Eleanor GoetzDecember 31, 2016A Lens on LearningAwesome Moments

The only color is the yellow and orange of the seats, usually covered up by the half-sleeping commuters, listening to the melody of their lives, tuned to only their station.

Lights flicker above and the windows are dark. The only one who breaks this silence is a screaming baby. A young child looks around, with wide eyes seeing what we saw weeks, months, or years ago, erased by the monotony of the commute. I hear my station playing the sounds of the day ahead wondering whether I am going to be late because this train is moving so slowly. Will I remember all my French vocabulary words for the quiz today. Will there be time to have lunch with my friends? In this car, with our separate thoughts, is a universe at rest, hibernating for only a few more moments.

Then with a screech of the wheels, we begin to climb. Slowly light crowds the car like water breaching a dam, awakening sleepy travelers. Almost at the same time, we raise our heads toward window like sunflowers turning toward the sun, which unites us exchanging short smiles, as if we have known each other for ages.

Seeing the glistening water, mimicking the emotion of the clouds, they are usually a sorrow-filled grey. The awakening sun pours onto the Brooklyn Bridge, reaching its fingers through the cables, making it warmer, sparkling, and magical, gazing up at the ever changing kaleidoscope of beams and cables. Giant buildings look like blades of grass and the people walking beneath them like ants. When the train arrives to the bridge, our imaginations race. Looking down into Chinatown, we wonder what it would be like to be down there among the colorful awnings and signs. The train passes a small gallery of graffiti exclusive only to us. As we descend into the tunnel again, many of us return to our thinking and our electronics but it is different from when we began our journey: we all share the memory of awe from the B train.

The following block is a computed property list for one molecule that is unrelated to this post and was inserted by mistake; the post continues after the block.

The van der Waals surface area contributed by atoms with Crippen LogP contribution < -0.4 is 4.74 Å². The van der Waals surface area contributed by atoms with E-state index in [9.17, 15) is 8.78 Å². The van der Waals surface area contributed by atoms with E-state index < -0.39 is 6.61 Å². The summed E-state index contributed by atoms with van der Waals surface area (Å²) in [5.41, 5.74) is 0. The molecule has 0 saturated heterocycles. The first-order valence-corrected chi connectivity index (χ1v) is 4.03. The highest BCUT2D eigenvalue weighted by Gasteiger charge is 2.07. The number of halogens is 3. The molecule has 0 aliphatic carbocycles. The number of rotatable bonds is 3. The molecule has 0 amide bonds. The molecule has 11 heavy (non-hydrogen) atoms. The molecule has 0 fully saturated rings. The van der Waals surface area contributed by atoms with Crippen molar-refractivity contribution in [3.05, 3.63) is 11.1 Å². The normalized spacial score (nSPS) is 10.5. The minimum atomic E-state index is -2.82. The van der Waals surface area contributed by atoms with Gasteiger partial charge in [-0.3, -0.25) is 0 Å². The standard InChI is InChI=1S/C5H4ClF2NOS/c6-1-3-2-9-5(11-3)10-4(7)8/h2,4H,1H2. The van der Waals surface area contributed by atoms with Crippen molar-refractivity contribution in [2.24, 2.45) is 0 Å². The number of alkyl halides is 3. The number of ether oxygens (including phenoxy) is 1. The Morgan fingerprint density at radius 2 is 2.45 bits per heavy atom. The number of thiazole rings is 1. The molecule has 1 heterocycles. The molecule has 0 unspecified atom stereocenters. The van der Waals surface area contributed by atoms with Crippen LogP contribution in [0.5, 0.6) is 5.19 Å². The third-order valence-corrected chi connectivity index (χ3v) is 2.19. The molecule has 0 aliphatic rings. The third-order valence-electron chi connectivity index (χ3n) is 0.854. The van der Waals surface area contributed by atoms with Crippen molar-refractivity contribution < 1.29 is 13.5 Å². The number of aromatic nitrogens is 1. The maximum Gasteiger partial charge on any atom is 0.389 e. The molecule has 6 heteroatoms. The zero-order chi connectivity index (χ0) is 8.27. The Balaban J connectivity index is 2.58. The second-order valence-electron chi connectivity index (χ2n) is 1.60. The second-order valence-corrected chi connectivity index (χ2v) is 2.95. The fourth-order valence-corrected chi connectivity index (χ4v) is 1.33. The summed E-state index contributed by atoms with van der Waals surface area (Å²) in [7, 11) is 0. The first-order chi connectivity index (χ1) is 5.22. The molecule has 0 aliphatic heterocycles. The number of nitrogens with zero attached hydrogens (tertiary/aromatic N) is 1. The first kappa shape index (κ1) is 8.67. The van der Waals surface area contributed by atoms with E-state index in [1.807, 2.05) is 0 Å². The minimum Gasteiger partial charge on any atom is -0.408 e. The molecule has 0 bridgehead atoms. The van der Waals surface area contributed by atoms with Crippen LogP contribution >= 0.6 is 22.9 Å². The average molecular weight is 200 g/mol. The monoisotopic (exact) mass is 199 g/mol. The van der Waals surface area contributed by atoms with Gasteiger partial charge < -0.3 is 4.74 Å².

Even though many share this event every day, it never gets dull, finding ourselves lifting our heads to enjoy the view as children looking at the world for the first time.

I appreciate this sudden spark of light more because I have been in the damp, dark caves of the subway tunnels.

Eleanor Goetz lives in Brooklyn, New York, with her family and attends LaGuardia High School in Manhattan. Her major is in visual art, and she works part-time at the American Museum of Natural History, in the genomics laboratory of the entomology department. She hopes to combine her love of art and science in her work in the future.